Asset-backed funding is an arrangement between trustees and the pension scheme’s sponsor to make regular contributions that are backed by an asset for the duration of the agreement. Trustees may benefit from greater security and for sponsors, it can help them meet their pension deficits, while preserving cash within their business. It also reduces the risk of cash being trapped in the scheme should a surplus arise in the future as conditions begin to revert to more “normal” historic levels.
The report revealed that 12 new asset-backed contributions (ABCs) were announced in 2014, totalling £1.24bn. While this is fewer than in 2013 when 21 new exercises totalling £2bn were announced, it demonstrated a continued interest in asset-backed funding as a solution.
The reduction has been driven by improvements in market conditions during late 2013 and early 2014, reducing funding deficits and in-turn easing the pressure on trustees to demand increased contributions from sponsors. Furthermore, the Pensions Regulator’s revised Code of Practice and regulatory policy for funding defined benefit pension schemes has eased pressure on companies to fund deficits uncomfortably quickly.
However KPMG predicts that 2015 will be set for a surge in ABCs, returning to 2013 volumes, as schemes seek to respond to record low level of gilt yields, which will produce sizeable funding deficits.
David Fripp, pensions partner at KPMG said, “This year we expect to see surge in ABCs, returning to the peaks we saw in 2013, not only in response to a low gilt yields environment, but also to support wider changes, such as scheme mergers or significant de-risking.
“It was also interesting to note that while ABCs volumes reduced last year, other alternative funding solutions such as escrow accounts and in-specie asset transfers increased last year, resulting from schemes focusing on the risk of trapped surpluses.”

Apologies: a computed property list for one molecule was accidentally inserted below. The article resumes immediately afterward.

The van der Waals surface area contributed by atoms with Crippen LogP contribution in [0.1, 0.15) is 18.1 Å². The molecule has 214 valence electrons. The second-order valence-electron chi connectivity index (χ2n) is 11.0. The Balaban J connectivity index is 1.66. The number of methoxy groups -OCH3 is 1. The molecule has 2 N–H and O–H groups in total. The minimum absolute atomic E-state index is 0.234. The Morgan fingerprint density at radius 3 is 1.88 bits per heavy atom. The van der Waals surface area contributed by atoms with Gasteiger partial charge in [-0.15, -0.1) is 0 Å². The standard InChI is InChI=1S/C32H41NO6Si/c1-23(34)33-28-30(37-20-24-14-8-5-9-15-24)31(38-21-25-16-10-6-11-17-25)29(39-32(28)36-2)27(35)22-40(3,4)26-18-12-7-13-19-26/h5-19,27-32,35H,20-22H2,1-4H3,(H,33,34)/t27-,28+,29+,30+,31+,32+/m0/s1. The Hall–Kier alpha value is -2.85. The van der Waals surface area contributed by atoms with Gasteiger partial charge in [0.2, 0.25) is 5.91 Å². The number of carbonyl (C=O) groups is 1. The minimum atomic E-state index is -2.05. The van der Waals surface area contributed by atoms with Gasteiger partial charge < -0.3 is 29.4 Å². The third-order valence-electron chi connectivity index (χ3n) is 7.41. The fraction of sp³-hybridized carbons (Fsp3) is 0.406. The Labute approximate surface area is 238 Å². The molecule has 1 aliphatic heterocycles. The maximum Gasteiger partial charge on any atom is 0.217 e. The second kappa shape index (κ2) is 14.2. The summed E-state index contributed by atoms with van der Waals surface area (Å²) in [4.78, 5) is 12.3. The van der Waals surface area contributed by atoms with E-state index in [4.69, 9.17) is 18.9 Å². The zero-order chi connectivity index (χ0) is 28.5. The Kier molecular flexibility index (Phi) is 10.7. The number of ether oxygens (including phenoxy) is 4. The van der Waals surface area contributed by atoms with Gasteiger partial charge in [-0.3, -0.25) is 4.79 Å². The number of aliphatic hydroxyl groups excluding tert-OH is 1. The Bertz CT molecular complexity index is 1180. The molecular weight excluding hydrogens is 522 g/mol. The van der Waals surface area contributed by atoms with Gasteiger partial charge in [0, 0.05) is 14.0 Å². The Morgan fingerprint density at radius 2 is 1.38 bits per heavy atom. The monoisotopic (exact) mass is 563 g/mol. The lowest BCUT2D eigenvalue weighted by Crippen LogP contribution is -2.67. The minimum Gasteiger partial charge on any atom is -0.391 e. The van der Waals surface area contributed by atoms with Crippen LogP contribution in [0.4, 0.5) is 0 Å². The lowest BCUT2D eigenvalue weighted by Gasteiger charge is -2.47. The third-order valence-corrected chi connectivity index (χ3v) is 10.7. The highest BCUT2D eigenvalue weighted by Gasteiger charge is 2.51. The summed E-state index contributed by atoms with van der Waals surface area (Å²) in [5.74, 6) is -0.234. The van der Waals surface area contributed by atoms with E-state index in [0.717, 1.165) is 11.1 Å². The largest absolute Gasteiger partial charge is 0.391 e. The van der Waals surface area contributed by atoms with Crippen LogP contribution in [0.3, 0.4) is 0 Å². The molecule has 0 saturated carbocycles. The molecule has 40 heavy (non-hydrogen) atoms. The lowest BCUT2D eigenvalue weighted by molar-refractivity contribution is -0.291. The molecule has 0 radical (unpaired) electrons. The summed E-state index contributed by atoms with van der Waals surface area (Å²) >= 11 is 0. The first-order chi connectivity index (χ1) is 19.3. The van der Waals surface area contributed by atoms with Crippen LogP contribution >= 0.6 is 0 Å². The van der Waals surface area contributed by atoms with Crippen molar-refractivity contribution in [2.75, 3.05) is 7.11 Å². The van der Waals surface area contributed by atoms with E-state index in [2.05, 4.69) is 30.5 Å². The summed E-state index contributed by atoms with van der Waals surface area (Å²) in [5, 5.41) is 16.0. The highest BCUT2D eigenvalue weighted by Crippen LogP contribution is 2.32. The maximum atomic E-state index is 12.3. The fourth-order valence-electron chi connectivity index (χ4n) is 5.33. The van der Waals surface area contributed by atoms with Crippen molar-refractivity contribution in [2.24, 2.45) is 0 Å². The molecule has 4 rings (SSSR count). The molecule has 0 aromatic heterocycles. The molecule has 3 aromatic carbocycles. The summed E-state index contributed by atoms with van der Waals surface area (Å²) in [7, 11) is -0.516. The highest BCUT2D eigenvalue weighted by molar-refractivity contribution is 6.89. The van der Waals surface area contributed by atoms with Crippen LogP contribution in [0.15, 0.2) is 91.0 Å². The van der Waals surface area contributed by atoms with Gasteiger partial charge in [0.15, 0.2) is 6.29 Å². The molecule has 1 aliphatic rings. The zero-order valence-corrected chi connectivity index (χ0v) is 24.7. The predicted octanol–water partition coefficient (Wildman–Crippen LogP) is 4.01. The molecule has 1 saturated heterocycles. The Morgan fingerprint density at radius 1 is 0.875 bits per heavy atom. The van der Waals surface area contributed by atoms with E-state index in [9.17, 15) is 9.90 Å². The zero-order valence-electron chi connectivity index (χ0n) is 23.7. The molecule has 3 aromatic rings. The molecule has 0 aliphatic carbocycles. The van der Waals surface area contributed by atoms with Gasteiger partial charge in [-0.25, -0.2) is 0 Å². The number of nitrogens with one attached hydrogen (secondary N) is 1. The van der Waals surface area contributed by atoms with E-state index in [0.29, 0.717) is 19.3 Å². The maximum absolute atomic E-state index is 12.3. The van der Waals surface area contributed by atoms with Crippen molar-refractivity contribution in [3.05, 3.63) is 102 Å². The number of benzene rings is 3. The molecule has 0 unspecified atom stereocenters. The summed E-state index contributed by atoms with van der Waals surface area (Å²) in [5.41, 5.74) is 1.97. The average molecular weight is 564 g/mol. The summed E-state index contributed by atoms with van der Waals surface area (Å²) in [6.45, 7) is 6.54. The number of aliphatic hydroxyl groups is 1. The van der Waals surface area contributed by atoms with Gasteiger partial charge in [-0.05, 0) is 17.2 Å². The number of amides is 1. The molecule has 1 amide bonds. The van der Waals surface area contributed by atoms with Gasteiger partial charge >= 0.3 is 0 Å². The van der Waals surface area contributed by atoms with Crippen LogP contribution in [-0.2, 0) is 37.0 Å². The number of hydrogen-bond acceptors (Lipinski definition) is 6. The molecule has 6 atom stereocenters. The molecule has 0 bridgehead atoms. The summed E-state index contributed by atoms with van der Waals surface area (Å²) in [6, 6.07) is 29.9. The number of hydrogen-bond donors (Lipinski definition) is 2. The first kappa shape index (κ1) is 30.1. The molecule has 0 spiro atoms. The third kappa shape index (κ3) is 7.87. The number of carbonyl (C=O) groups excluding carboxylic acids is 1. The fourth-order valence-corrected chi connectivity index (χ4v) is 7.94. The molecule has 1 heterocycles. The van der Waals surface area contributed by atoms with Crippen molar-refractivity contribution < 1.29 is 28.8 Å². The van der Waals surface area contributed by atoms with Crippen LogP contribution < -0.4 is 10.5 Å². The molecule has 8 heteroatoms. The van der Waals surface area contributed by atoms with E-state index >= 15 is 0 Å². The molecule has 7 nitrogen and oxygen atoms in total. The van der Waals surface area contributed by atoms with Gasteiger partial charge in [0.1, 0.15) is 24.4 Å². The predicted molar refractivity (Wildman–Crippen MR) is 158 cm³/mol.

The report also revealed that while property and intra-group loans were the most popular assets, more imaginative use of assets such as the company’s brand and liquid natural gas (LNG) ships were also used.
David concluded, “Cash funding remains the most common approach to tackling deficits. However the alternatives explored in our report can provide greater flexibility in allowing companies to preserve cash that may be better used in the business or reduce the risk that cash becomes trapped in the pension scheme.
“No one solution will be right for all schemes and companies must carefully consider their options based on their circumstances. While asset-backed funding offers a number of advantages, there are a number of alternatives which may also be suitable.”
Simon Chan, PR Assistant Manager, KPMG
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This article represents the views of the author only, and does not necessarily represent the views or professional advice of KPMG in the UK.